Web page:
The act of taking unauthorized, sexually intrusive photographs under someone’s clothing, known as upskirting, was officially criminalized Tuesday in England and Wales.
Upskirting-target Gina Martin successfully got the bill to receive Royal Assent, the final step in an 18-month campaign. Starting in April, perpetrators can face up to two years in prison and be placed on the sex offenders’ registry. The law will take effect in England and Wales, as Scotland already has its own regulations covering upskirting.
“It has been a long time coming but we are finally protected in every scenario — as we should always have been,” said Martin, according to the BBC.
Martin launched the campaign after an incident in July 2017, where she caught a man taking a photo up her skirt during a Killers concert. Martin reported the episode to police, only to discover it was not a criminal offense. She wrote a Facebook post that went viral, and 50,000 people signed an online petition to get her case re-opened, BBC reports.
Police will now be able to arrest people on suspicion of upskirting.
“There’s a lot of work still to do. A change in law is a huge thing, it sets a precedent but it doesn’t change people’s opinions,” said Martin.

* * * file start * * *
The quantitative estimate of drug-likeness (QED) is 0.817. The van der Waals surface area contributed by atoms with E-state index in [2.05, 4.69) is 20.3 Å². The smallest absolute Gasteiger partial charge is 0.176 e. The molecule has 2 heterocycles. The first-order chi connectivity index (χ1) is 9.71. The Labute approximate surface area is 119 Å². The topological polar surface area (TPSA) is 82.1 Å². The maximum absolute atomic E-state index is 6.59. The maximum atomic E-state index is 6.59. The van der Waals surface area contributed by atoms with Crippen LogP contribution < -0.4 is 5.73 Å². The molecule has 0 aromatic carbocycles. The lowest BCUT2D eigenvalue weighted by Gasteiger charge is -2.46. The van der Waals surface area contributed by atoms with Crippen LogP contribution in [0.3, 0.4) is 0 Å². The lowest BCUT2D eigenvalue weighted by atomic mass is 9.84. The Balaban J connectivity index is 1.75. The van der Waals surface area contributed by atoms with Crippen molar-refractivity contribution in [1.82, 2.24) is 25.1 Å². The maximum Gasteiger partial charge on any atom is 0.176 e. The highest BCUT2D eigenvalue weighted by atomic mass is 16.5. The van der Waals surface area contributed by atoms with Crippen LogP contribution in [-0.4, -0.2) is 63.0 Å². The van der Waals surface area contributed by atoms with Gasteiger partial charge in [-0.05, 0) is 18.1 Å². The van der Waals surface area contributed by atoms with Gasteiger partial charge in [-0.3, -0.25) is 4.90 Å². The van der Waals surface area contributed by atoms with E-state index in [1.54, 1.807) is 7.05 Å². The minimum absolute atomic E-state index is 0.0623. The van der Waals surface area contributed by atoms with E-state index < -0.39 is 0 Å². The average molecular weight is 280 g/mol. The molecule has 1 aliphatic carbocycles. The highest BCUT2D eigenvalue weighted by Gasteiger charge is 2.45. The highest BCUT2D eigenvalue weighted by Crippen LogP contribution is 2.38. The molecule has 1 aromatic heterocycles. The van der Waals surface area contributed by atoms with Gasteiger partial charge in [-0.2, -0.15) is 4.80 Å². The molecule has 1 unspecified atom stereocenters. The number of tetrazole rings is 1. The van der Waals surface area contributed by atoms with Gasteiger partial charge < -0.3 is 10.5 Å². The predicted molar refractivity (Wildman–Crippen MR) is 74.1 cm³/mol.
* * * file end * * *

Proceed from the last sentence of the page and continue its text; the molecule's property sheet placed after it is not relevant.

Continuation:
“We still see ‘smaller’ sexual assaults as not such a problem but it’s a massive issue,” she added.
The effort to outlaw upskirting stumbled last June when a conservative lawmaker blocked the bill. Prime Minister Theresa May called his objection “disappointing” and days later, the measure reappeared in parliament.
May welcomed the passage of the upskirting law, saying Tuesday she was, “Very pleased to see the degrading practice of upskirting become a criminal offense after the tireless work of victims and campaigners.”
In the U.S., upskirting is not a crime at a federal level. In 2014, Massachusetts state lawmakers outlawed the practice, but a Texas court also upheld its citizens’ constitutional right to take upskirt photos, citing the right to freedom of speech.